Can Sam Adams Save Itself with Summer Ale?
After another disappointing quarter, America's second-largest craft brewery regroups.
Written by Alex Weaver
The results are in for Boston Beer Company’s Q1 of 2017 and, like quarters past, the news isn’t great for America’s second largest craft brewery.
Last quarter, the company — known best for its expansive line of craft beers under the Samuel Adams name — shipped 707,000 barrels of beer, cider, hard tea, and seltzer. This might sound healthy, but it actually represents a 15 percent decline compared to the first quarter of 2016. Put in terms of dollars and cents, the company netted $5.6 million last quarter, down $1.3 million from the same period the year prior.
“These declines were mostly caused by weakness in the Samuel Adams brand, especially our seasonal beers, and a general softening of the craft beer category that continues to be very competitive,” said Boston Beer Company Founder Jim Koch.
Koch, of course, has made headlines of late after penning an op-ed for The New York Times saying in so many terms that the next 10 years for American craft beer aren’t going to be as rosy as the previous decade, thanks largely to the ever-expanding influence of beer giants AB InBev and Molson Coors.
He’s nothing if not candid — telling us in an interview, “I wrote the text. I didn’t write the headline” of that NYT article, “Is It Last Call for Craft Beer?” — and his earnings calls are no exception.
“New craft brewers continue to enter the market and existing craft brewers are expanding their distribution and tap rooms, with the result that drinkers are seeing more choices,” he said.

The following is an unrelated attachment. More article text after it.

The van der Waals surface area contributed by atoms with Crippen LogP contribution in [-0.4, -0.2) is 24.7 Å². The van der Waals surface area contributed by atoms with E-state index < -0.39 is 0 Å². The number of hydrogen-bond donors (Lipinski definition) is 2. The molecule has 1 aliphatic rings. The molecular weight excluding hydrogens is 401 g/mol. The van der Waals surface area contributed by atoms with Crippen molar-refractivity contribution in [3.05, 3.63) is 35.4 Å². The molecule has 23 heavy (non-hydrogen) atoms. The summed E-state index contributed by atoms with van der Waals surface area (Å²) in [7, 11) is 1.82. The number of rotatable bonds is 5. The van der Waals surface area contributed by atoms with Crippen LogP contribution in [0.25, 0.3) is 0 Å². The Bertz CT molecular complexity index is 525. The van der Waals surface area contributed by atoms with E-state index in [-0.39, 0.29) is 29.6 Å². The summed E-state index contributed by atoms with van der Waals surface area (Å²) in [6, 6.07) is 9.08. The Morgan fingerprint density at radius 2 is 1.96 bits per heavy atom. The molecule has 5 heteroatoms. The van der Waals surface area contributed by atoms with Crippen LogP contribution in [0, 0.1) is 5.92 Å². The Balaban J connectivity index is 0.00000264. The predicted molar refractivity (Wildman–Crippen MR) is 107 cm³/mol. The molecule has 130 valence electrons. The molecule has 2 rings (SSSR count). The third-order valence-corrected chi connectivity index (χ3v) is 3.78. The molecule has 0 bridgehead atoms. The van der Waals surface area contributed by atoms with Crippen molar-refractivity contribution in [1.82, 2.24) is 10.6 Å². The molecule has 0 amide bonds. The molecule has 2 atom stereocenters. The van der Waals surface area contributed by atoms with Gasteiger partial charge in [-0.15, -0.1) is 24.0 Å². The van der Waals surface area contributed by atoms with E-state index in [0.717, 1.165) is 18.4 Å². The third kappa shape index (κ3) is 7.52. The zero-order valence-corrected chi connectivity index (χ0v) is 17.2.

Two of those choices were Sam Adams spring seasonals Fresh as Helles and Hopscape, both of which flopped with the consumer, especially compared to last spring’s relative success in a white ale called Coldsnap.
All of this puts a great burden on the back of one Sam Adams beer in particular.
“We are currently rolling out our summer seasonal, Samuel Adams Summer Ale,” said Koch, “which is now in its twenty-second year and is still the leading summer seasonal beer in the craft industry.” (I confirmed this point with a Sam Adams spokesperson, who told me the stat is based on IRI purchasing data.)
This may be true, but is it enough to undo the damage of two failed seasonals and bring Boston Beer back into the good graces of craft drinkers nationwide?
It’s a tall task, especially as the consumer is faced with more and more summery options when perusing the beer aisle or their local bar’s tap list. I’ve said it before, but I’m less convinced that seasonal beers can save the day for Sam Adams than Koch is.
“We remain committed to our seasonal program as one of the strong pillars of the Sam Adams brand,” he said on the earnings call, adding, however predictably, in a release, “I am excited by the opportunities ahead of us and continue to be optimistic about our future.”
So, you tell us: What will you be drinking most this summer?